MS: We have a lot of guys who are trying to come up with prototypes. With 3D printing now so accessible, there’s an opportunity for these people to create and come up with these prototypes they’ve had floating in their heads for quite some time—things that were otherwise unreachable at a decent cost. So I see a lot of guys come in who are just playing—downloading models online to print stuff for the fun of it. But I also have a lot of guys who are doing R&D work for their small companies, or even large companies. We have a couple of industrial-scale 3D printers that are a little more robust and some open source-style ones that are smaller, single-filament versions.

 

There’s a huge scope of what people are doing here. You’ve got guys with totally off-the-wall ideas and expect 3D printers to solve all problems. With this type of facility, you’ll always have everybody thinking there’s this cool tool above their knowledge base and that tool should be able to solve it, and that’s true with 3D printers. There are a lot of constraints that you have to operate within, but it’s really great to see the guys who really grasp those limitations and know how to exploit them and use them to their advantage. They come up with some really cool stuff.

 

EM: What type of things are they making?

MS: I’ve got guys who are making new skateboard products. Others are working on things like child-safety lock devices or housing for electronics. One guy was an old race car driver and is building 1/15th scale version of his race car. Some of it is pretty ambiguous—you look and you’re just not quite sure what that is. [laughs] We have one member who was working on something geothermal. I guess that technology was pretty outdated and he created a new fitting for it. He actually prototyped it here and then took the model he made on the 3D printer and sent it to his partner in China to have it manufactured. That was cool to see something go from drawing to prototype to actually go straight into manufacturing.

 

EM: MakerPlace just had its first birthday. What are your members like? Do you see a lot of interaction with the local business community?

MS: There’s a decent amount of our membership that are smallbusiness guys. Maybe not brick-and-mortar types, but a lot of designers and fabricators. Architecture students who have moved on and now have a lot of restaurant build-out and home design work. There are a lot of landscape architects who come in and do custom signage and fixtures for their projects. There’s also a lot of tech-based folks who are looking to get funding and are busy scrambling to get their prototypes and documentation. We have a patent attorney on site—he rents one of our incubator spaces and does a lot of work with these guys.

 

EM: So you’re there in the beating heart of this “Maker” scene. Where do you think it’s all going?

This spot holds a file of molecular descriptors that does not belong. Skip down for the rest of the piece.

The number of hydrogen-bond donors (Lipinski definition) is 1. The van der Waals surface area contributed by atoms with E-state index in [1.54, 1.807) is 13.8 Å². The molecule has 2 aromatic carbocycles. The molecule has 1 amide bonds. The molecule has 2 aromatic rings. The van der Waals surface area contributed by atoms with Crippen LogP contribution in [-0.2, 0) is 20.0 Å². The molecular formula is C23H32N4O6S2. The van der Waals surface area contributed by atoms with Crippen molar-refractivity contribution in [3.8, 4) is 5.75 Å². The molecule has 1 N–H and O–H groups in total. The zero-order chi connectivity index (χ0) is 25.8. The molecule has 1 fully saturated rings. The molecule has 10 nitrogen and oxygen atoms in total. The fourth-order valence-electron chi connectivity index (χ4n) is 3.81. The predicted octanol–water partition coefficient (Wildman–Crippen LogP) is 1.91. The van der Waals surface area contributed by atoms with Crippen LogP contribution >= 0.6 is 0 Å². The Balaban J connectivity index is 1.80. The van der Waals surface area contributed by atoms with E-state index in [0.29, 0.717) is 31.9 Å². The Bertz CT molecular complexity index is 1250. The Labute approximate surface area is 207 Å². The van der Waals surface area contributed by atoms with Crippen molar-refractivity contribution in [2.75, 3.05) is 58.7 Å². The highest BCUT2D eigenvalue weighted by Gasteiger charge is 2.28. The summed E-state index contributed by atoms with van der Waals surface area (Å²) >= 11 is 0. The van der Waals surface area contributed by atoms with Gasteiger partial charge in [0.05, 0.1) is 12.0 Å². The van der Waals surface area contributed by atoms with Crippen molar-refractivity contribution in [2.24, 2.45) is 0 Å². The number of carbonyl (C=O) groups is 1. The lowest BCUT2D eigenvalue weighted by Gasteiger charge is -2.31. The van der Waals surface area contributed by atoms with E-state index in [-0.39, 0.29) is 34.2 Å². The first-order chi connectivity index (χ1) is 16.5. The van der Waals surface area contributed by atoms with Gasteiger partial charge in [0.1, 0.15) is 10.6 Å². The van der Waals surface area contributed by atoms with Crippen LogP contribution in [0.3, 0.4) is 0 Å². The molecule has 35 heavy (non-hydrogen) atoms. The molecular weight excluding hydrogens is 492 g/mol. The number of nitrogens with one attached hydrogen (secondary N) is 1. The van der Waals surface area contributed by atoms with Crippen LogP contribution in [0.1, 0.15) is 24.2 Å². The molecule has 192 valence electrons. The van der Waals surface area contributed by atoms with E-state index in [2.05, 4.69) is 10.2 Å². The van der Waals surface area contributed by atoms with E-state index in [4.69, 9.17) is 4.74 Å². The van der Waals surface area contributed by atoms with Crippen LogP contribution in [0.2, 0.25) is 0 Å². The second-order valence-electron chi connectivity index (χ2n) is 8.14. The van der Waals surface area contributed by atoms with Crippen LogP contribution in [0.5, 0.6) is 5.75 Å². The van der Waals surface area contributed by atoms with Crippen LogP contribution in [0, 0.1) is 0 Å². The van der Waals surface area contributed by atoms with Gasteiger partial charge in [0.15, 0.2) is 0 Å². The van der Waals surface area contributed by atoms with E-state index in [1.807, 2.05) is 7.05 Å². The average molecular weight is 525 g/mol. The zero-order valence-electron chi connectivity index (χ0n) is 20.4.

MS: Good question—that’s what we’re trying to figure out. It’s definitely on the rise, but one of our challenges is how to harness and ride that wave. Awareness is a big thing for us. We do a lot of events to bring people in. But this is also kind of like a glorified gym—people come and go. You have guys who are hobbyists and just want to come in here with a project and build. You have people who come in with a business and use the space to make money. And then you have the “makers” who are here for the sheer enjoyment of learning and growing and capturing as much knowledge in every realm that they possibly can.

 

Trying to tap into those types is the tricky thing—they’re so spread out. It’s not like I can go sit at Home Depot for 12 hours and hand out fliers and capture everyone I need to capture. It’s really about trying to figure out strategically where to hit: Do we do engineering firms, the biotech stuff, aerospace, the military? It’s really trying to captivate the audience that we’re going for—because there’s a little bit of this in everybody, besides the people who are completely hands off. I’d say the majority of people don’t mind fixing things themselves. And for those who do, it’s about trying to inspire them to think beyond their normal scope of what they’ve been able to do. Let them know the access to what they have here—the laser cutters, the CNC plasma cutters, the 3D printers. Really, any little idea you’ve had or things you’ve wanted to do, it’s now possible to make it happen. If you don’t necessarily know how, you can take one of our classes to get a bit more knowledge.

 

Another really cool aspect of this place is the collaboration—the stuff that happens in-house. We’ve got guys that created businesses just by sitting here collaborating on things with other guys. And that’s a pretty cool thing to see happen.

 

This interview has been edited and condensed for clarity.